Paul fought once more that year, knocking out former NBA star Nate Robinson, and three times in 2021, opposing Ben Askren and then Tyron Woodley twice. Askren and Woodley were former MMA champions who had fabled careers as U.S. collegiate wrestlers, but both were newcomers to boxing.

According to Forbes, Jake Paul made $31 million from boxing in 2021. And therein lies the rub. While thousands of would-be future champions, many with deep amateur backgrounds, toiled away in boxing gyms honing their craft while hoping to attract the eye of an important promoter, a guy like Jake Paul came along and jumped the queue. It just ain’t fair.

In preparation for his pro debut against AnEson Gib, Paul spent time in Big Bear, California, training at the compound of Shane Mosley. A first ballot Hall of Famer (class of 2020), Mr. Mosley needs no introduction to readers of this web site. And when he says that Jake Paul is legit, one is inclined to give him the benefit of the doubt.

“I taught him the fundamentals,” says Mosley, “but Jake was a good listener and a hard worker. He’s a good athlete and he has a boxer’s mentality. We took him down the street to Abel Sanchez’s gym and had him spar with real professional fighters. He would spar with anybody and when he got caught with a hard punch he wouldn’t back down. He loves the sport and he relished the competition.”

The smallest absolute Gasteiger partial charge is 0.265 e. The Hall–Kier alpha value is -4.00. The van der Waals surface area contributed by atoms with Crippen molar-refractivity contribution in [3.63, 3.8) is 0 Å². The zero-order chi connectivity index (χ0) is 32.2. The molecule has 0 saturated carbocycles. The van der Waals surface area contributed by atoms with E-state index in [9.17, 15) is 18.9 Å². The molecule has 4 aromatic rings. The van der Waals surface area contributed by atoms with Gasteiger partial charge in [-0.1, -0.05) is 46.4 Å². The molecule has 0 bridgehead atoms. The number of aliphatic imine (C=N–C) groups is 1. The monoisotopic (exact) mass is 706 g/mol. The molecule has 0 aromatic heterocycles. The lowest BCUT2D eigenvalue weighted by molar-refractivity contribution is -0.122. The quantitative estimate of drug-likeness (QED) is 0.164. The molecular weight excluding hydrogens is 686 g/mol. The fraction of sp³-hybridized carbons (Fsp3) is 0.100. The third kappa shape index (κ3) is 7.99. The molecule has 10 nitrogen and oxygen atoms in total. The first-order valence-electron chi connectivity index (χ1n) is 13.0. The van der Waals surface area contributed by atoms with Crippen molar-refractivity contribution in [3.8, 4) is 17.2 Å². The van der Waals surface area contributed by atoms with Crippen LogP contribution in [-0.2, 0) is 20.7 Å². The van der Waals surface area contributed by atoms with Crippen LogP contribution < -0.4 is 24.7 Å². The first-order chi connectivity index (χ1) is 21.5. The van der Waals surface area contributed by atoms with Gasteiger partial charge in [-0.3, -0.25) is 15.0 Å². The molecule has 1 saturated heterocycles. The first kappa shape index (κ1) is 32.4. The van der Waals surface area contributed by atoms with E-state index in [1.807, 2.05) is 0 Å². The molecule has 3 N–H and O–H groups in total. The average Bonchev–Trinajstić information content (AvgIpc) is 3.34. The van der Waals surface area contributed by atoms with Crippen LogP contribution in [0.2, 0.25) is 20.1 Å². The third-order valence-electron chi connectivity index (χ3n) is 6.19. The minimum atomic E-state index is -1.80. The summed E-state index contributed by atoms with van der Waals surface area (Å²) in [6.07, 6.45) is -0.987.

Mosley stops short of saying that Jake Paul could hold his own with Canelo Alvarez – Paul preposterously called out Canelo after out-pointing 47-year-old MMA legend Anderson Silva in his most recent fight – but with so many titles up for grabs in this balkanized sport, it wouldn’t   surprise Mosely if the self-styled “Problem Child” latched hold of one before this phase of his life was over.